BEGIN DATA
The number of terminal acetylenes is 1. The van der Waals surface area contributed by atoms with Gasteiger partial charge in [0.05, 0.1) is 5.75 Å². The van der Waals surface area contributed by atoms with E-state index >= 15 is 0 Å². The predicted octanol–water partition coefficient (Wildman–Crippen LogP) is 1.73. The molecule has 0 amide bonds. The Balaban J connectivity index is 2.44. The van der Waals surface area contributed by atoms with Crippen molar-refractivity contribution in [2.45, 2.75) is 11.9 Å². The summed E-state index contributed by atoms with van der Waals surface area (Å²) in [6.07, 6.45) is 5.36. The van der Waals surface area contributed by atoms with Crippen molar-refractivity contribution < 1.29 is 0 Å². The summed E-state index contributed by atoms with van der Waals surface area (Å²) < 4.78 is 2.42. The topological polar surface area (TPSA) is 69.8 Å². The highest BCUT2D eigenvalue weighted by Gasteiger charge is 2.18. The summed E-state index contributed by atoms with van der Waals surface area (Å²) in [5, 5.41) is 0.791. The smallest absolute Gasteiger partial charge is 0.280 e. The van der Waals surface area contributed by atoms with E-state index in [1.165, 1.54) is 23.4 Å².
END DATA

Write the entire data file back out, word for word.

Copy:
The number of terminal acetylenes is 1. The van der Waals surface area contributed by atoms with Gasteiger partial charge in [0.05, 0.1) is 5.75 Å². The van der Waals surface area contributed by atoms with E-state index >= 15 is 0 Å². The predicted octanol–water partition coefficient (Wildman–Crippen LogP) is 1.73. The molecule has 0 amide bonds. The Balaban J connectivity index is 2.44. The van der Waals surface area contributed by atoms with Crippen molar-refractivity contribution in [2.45, 2.75) is 11.9 Å². The summed E-state index contributed by atoms with van der Waals surface area (Å²) in [6.07, 6.45) is 5.36. The van der Waals surface area contributed by atoms with Crippen molar-refractivity contribution < 1.29 is 0 Å². The summed E-state index contributed by atoms with van der Waals surface area (Å²) < 4.78 is 2.42. The topological polar surface area (TPSA) is 69.8 Å². The highest BCUT2D eigenvalue weighted by Gasteiger charge is 2.18. The summed E-state index contributed by atoms with van der Waals surface area (Å²) in [5, 5.41) is 0.791. The smallest absolute Gasteiger partial charge is 0.280 e. The van der Waals surface area contributed by atoms with E-state index in [1.165, 1.54) is 23.4 Å².